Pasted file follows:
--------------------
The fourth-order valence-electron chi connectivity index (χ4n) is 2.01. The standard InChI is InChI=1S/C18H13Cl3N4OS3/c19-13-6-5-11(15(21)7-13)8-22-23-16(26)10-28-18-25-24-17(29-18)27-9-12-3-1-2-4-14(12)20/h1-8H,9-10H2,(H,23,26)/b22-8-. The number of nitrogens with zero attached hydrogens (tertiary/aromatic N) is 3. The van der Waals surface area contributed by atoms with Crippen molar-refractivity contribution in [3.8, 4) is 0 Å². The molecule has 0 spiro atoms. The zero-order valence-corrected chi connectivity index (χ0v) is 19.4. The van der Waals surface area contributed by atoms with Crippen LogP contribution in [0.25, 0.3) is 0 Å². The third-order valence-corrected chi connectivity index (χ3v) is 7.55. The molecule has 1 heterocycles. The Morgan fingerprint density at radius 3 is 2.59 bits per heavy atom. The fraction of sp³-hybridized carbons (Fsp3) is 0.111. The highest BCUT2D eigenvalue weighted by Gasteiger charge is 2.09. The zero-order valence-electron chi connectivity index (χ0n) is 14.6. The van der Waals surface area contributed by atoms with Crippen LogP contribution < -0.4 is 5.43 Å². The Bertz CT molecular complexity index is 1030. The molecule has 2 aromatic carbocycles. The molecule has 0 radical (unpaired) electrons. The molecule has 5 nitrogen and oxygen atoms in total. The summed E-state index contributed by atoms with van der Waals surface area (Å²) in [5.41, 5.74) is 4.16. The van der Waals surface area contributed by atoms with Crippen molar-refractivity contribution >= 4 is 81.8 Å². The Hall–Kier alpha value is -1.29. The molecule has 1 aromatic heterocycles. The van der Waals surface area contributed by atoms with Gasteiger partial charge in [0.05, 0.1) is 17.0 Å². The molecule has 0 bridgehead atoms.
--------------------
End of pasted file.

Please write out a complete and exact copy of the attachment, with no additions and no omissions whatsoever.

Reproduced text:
The fourth-order valence-electron chi connectivity index (χ4n) is 2.01. The standard InChI is InChI=1S/C18H13Cl3N4OS3/c19-13-6-5-11(15(21)7-13)8-22-23-16(26)10-28-18-25-24-17(29-18)27-9-12-3-1-2-4-14(12)20/h1-8H,9-10H2,(H,23,26)/b22-8-. The number of nitrogens with zero attached hydrogens (tertiary/aromatic N) is 3. The van der Waals surface area contributed by atoms with Crippen molar-refractivity contribution in [3.8, 4) is 0 Å². The molecule has 0 spiro atoms. The zero-order valence-corrected chi connectivity index (χ0v) is 19.4. The van der Waals surface area contributed by atoms with Crippen LogP contribution in [0.25, 0.3) is 0 Å². The third-order valence-corrected chi connectivity index (χ3v) is 7.55. The molecule has 1 heterocycles. The Morgan fingerprint density at radius 3 is 2.59 bits per heavy atom. The fraction of sp³-hybridized carbons (Fsp3) is 0.111. The highest BCUT2D eigenvalue weighted by Gasteiger charge is 2.09. The zero-order valence-electron chi connectivity index (χ0n) is 14.6. The van der Waals surface area contributed by atoms with Crippen LogP contribution < -0.4 is 5.43 Å². The Bertz CT molecular complexity index is 1030. The molecule has 2 aromatic carbocycles. The molecule has 0 radical (unpaired) electrons. The molecule has 5 nitrogen and oxygen atoms in total. The summed E-state index contributed by atoms with van der Waals surface area (Å²) in [5.41, 5.74) is 4.16. The van der Waals surface area contributed by atoms with Crippen molar-refractivity contribution >= 4 is 81.8 Å². The Hall–Kier alpha value is -1.29. The molecule has 1 aromatic heterocycles. The van der Waals surface area contributed by atoms with Gasteiger partial charge in [0.05, 0.1) is 17.0 Å². The molecule has 0 bridgehead atoms.